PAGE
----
Culpable States of Mind - Negligence

Posted by William Bly | Aug 27, 2015 | 0 Comments

Negligence

Maine's criminal laws are almost always interested in what was going through your mind, when you're accused of committing a crime. What you were thinking is a crucial element of many crimes in the state, and having what is called a “culpable state of mind” is required, in order to be convicted on many criminal charges. If you aren't proven to have had the required culpable state of mind for a crime, then you can't be convicted for that crime.

To make things easier, Maine has set out four different states of mind. These are:

  1. Intent
  2. Knowledge
  3. Recklessness
  4. Negligence

The criminal statutes of Maine will often include a statement about which of these categories is required, in order for you to be convicted for violating that law.

Elsewhere in this blog, we've discussed intent, knowledge, and recklessness. Now, we'll delve into what negligence means.

According to Maine's law, criminal negligence is when you fail to be aware of the risk that your conduct will produce a certain result, and should have known otherwise.

An example of acting with criminal negligence is by spinning donuts in a snowy parking lot. Even though you think that you have absolute control of your car, the reality is that you could lose control and spin into someone else's car, or into a building at the side of the parking lot, and cause damage. You could face criminal charges for this, and could be convicted if these charges only require that you be shown to have been acting with criminal negligence.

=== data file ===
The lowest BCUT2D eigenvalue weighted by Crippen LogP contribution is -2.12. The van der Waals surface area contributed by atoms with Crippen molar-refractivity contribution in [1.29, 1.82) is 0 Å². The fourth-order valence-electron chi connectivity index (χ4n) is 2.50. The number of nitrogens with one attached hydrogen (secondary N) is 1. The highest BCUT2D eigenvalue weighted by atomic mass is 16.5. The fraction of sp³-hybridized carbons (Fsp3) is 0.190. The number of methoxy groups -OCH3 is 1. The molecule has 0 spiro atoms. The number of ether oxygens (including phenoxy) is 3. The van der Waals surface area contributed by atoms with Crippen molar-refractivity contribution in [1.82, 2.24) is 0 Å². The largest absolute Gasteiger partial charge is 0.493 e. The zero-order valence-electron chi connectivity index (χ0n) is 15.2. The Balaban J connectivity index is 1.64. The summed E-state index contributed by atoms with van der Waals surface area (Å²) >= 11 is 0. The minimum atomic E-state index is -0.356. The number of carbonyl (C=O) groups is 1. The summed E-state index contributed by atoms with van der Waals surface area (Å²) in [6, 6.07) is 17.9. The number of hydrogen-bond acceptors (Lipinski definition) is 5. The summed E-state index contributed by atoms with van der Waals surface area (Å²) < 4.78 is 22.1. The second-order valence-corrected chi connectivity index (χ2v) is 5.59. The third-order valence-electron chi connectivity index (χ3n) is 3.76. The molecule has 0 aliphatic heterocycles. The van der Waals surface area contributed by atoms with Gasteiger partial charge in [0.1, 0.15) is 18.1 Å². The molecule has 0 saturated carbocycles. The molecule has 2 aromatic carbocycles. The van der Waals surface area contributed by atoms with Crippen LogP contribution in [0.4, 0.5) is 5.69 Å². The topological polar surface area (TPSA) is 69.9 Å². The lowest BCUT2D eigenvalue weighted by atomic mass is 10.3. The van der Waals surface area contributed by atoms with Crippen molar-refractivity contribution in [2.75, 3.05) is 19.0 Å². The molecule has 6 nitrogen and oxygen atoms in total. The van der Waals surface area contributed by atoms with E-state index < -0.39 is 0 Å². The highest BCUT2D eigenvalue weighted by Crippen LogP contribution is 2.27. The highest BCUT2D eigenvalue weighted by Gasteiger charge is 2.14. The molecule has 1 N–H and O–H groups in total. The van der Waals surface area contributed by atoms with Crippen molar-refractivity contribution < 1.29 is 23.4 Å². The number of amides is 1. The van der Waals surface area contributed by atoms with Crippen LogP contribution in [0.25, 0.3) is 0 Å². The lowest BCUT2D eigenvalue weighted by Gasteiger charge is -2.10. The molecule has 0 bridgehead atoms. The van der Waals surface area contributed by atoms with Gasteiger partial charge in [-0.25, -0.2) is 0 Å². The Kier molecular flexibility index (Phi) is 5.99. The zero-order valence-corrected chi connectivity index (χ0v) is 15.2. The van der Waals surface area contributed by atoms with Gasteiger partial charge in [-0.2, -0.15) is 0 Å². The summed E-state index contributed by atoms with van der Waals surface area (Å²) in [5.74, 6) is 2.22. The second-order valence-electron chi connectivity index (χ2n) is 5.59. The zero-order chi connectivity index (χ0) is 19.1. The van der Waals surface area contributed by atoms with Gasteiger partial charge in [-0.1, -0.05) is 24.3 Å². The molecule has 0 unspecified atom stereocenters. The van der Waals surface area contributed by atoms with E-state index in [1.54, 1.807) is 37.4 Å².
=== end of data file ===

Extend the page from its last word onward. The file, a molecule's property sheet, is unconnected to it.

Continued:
An important aspect of negligence is that, even though you failed to be aware of the risk that you were causing, it was reasonably expected that you should have been aware of it, because most other people would have been.

Like all states of mind, however, negligence is difficult to show. This is because, as a state of mind, no one can see it or touch it – it all goes on, inside your head. Because no one can read your mind, a prosecutor would have to look for signs in your conduct that provide clues as to what your state of mind was, in order to show that you were acting negligently.

This is difficult to do, and the prosecutor has to prove it to a jury beyond a reasonable doubt in trial. This is a high expectation for even the best prosecutors in the state of Maine. However, it becomes even more difficult for a prosecutor to meet this expectation, if you have a good criminal defense attorney on your side. Criminal defense attorneys specialize in raising reasonable doubts in a jury's mind, especially when it comes time for the prosecutor to show that you acted with a culpable state of mind.

William T. Bly is an experienced criminal defense attorney, with a solid reputation in southern Maine. Call his law office if you've been accused of a crime, and need help defending yourself: (207) 571-8146.

About the Author

William Bly

William T. Bly, Esq. is a graduate of Rutgers College where he majored in Political Science with a minor in U.S. History. Attorney Bly attended and graduated the University of Maine School of Law. During his time in law school, Attorney Bly focused on criminal defense.

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